Historically, people have steered clear of using their credit cards overseas due to the fear of high bank fees, or fraud, or the dreaded DCC scam (which, come to think of it, is pretty much fraud).
However, banks have started offering bigger incentives for customers to whip out their plastic when on the road. Most general spending miles cards offer an enhanced earn rate for overseas currency transactions, which can be as high as 5 miles per dollar in certain cases.
Many people ask me whether it’s “worth it” to use their miles card overseas. It comes down to a simple question: how do you value your miles?
What fees do banks charge for using your card overseas?
Here’s the fees that each bank charges for foreign currency transactions (inclusive of the fees levied by Visa/Mastercard/AMEX)
|UOB||2.8%||3.25%||PRVI MC/Visa- 3.25%|
|OCBC||3.0%||N/A||2.8% until 14 March 2019|
Thanks to foreign currency spreads, the final amount you pay won’t exactly be (1+transaction fee) * converted amount, but it’ll be roughly in that neighbourhood. You can always play around with the official Visa and Mastercard currency converters if you need a more definitive answer.
With that in mind, here’s what you’re paying with each card:
[updated 1 Jan 2019]
|Card||FCY Rate||FCY Charge||Cents/Mile|
|UOB Visa Signature (min $1K, max $2k FCY per statement period)||4.0||2.8%||0.7|
|BOC Elite Miles World Mastercard||3.0||3% (from 15 Jan)||1.0|
|SCB Visa Infinite(Spend >$2K per month)||3.0||3.5%||1.17|
|SCB Rewards+ (capped at $2,222 per year)||2.9||3.5%||1.21|
|AMEX KrisFlyer Blue and KrisFlyer Ascend (June and Dec)||2.0||2.5%||1.25|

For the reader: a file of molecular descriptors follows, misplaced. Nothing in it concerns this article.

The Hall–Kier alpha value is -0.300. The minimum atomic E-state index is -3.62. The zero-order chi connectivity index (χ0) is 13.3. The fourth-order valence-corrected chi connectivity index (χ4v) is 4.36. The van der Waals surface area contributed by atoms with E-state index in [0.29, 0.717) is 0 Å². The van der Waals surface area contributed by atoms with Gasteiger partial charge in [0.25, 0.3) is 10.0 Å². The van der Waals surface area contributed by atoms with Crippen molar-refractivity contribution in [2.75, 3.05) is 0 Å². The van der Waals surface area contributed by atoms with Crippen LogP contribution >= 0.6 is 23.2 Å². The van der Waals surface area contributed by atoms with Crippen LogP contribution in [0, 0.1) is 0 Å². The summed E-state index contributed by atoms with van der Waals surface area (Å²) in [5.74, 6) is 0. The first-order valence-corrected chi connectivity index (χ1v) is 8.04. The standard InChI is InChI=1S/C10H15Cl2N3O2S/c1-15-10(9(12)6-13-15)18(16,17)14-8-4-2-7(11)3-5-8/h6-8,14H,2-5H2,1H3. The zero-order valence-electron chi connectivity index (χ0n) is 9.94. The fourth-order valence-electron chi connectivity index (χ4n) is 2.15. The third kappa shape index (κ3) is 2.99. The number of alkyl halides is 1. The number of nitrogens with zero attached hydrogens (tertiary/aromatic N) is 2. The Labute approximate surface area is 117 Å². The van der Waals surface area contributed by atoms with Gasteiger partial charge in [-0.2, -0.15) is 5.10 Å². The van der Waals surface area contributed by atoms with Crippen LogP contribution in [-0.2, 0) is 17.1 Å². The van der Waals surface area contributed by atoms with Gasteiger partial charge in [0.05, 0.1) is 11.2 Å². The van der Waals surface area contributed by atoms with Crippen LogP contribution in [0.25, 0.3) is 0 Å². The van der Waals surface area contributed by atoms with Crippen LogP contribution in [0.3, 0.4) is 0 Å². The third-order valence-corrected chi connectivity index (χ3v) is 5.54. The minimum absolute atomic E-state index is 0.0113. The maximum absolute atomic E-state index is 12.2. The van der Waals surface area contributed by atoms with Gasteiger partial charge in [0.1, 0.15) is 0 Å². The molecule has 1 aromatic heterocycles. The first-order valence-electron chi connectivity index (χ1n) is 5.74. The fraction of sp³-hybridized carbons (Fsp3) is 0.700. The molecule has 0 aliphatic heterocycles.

|UOB PRVI Miles||2.4||3.25%||1.35|
|DBS Altitude||2.0||3.0% (from 2 Jan)||1.5|
|Citibank PremierMiles, Prestige and ULTIMA||2.0||3.0%||1.5|
|AMEX KrisFlyer Ascend||1.2||2.5%||2.08|
|AMEX KrisFlyer Blue||1.1||2.5%||2.27|
If you’re in the market for miles, it’s a no-brainer to use your BOC Elite Miles World Mastercard when you’re overseas. 5 mpd at a 2.5% foreign currency fee is a license to mint miles. The proposition gets more marginal as you move down the table, and where you draw the line really depends on your personal valuation of miles.
You could argue that even at 1.4 cents per mile, using the DBS Altitude can make sense. I’d tend to disagree, however, given the relative ease of getting a Citibank PremierMiles card or a BOC Elite Miles. 1.4 cents per mile, in and of itself, isn’t terrible, it’s just that there are much better options easily available.
Do remember that some of your specialized spending cards will still earn 4 mpd overseas when you spend in specified categories. Here’s how that looks:
[updated 1 Jan 2019]
|Card||Specialized Earning Rate||FCY Charge||Cents/Mile|
|OCBC Titanium Rewards||4.0||2.8%||0.7|
|DBS Woman’s World Card||4.0||3.0%||0.75|
|UOB Preferred Platinum AMEX||4.0||3.25%||0.81|
One of the biggest gripes I have about using a credit card overseas is that should you need to do a refund, you can be sure that the refunded amount won’t be as much as the original charge. I get that exchange rates move and all, but it still feels wrong that a transaction done and reversed on the same day should have that large a spread.
If you’re not big on paying foreign transaction fees and don’t mind skipping the miles, you may want to consider getting a DBS Multi-currency Account, which allows you to top up a debit card with pre-purchased foreign currency. The newly launched YouTrip card seems to offer similar functionality, but I’ve not had the chance to read about the offering in detail. Otherwise, the BOC Visa Infinite waives the bank’s 1.5% cut of the 2.5% foreign transaction fee, but you’ll still pay the 1% to Visa.